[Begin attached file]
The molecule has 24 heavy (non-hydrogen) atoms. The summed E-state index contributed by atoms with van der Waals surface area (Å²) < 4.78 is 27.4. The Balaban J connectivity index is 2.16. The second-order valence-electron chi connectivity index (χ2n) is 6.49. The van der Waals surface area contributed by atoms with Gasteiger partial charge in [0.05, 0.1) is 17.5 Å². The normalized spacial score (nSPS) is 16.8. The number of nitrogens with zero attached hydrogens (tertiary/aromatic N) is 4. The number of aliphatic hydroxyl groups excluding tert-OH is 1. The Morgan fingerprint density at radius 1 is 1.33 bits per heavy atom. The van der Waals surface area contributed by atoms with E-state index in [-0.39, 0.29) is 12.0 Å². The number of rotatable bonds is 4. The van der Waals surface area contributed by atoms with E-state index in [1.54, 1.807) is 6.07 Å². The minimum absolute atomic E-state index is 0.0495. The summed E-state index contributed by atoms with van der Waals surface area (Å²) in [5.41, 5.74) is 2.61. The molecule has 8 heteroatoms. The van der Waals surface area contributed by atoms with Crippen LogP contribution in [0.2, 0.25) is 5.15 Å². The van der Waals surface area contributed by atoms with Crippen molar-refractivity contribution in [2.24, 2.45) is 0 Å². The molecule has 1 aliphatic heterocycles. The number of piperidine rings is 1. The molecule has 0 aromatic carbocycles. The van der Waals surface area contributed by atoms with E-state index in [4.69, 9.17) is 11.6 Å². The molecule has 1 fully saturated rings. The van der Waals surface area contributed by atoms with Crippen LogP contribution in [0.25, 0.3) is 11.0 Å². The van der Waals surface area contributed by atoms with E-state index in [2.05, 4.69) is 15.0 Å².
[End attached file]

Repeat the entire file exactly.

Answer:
The molecule has 24 heavy (non-hydrogen) atoms. The summed E-state index contributed by atoms with van der Waals surface area (Å²) < 4.78 is 27.4. The Balaban J connectivity index is 2.16. The second-order valence-electron chi connectivity index (χ2n) is 6.49. The van der Waals surface area contributed by atoms with Gasteiger partial charge in [0.05, 0.1) is 17.5 Å². The normalized spacial score (nSPS) is 16.8. The number of nitrogens with zero attached hydrogens (tertiary/aromatic N) is 4. The number of aliphatic hydroxyl groups excluding tert-OH is 1. The Morgan fingerprint density at radius 1 is 1.33 bits per heavy atom. The van der Waals surface area contributed by atoms with E-state index in [-0.39, 0.29) is 12.0 Å². The number of rotatable bonds is 4. The van der Waals surface area contributed by atoms with E-state index in [1.54, 1.807) is 6.07 Å². The minimum absolute atomic E-state index is 0.0495. The summed E-state index contributed by atoms with van der Waals surface area (Å²) in [5.41, 5.74) is 2.61. The molecule has 8 heteroatoms. The van der Waals surface area contributed by atoms with Crippen LogP contribution in [0.2, 0.25) is 5.15 Å². The van der Waals surface area contributed by atoms with Crippen molar-refractivity contribution in [2.24, 2.45) is 0 Å². The molecule has 1 aliphatic heterocycles. The number of piperidine rings is 1. The molecule has 0 aromatic carbocycles. The van der Waals surface area contributed by atoms with E-state index in [4.69, 9.17) is 11.6 Å². The molecule has 1 fully saturated rings. The van der Waals surface area contributed by atoms with Crippen LogP contribution in [0.25, 0.3) is 11.0 Å². The van der Waals surface area contributed by atoms with E-state index in [2.05, 4.69) is 15.0 Å².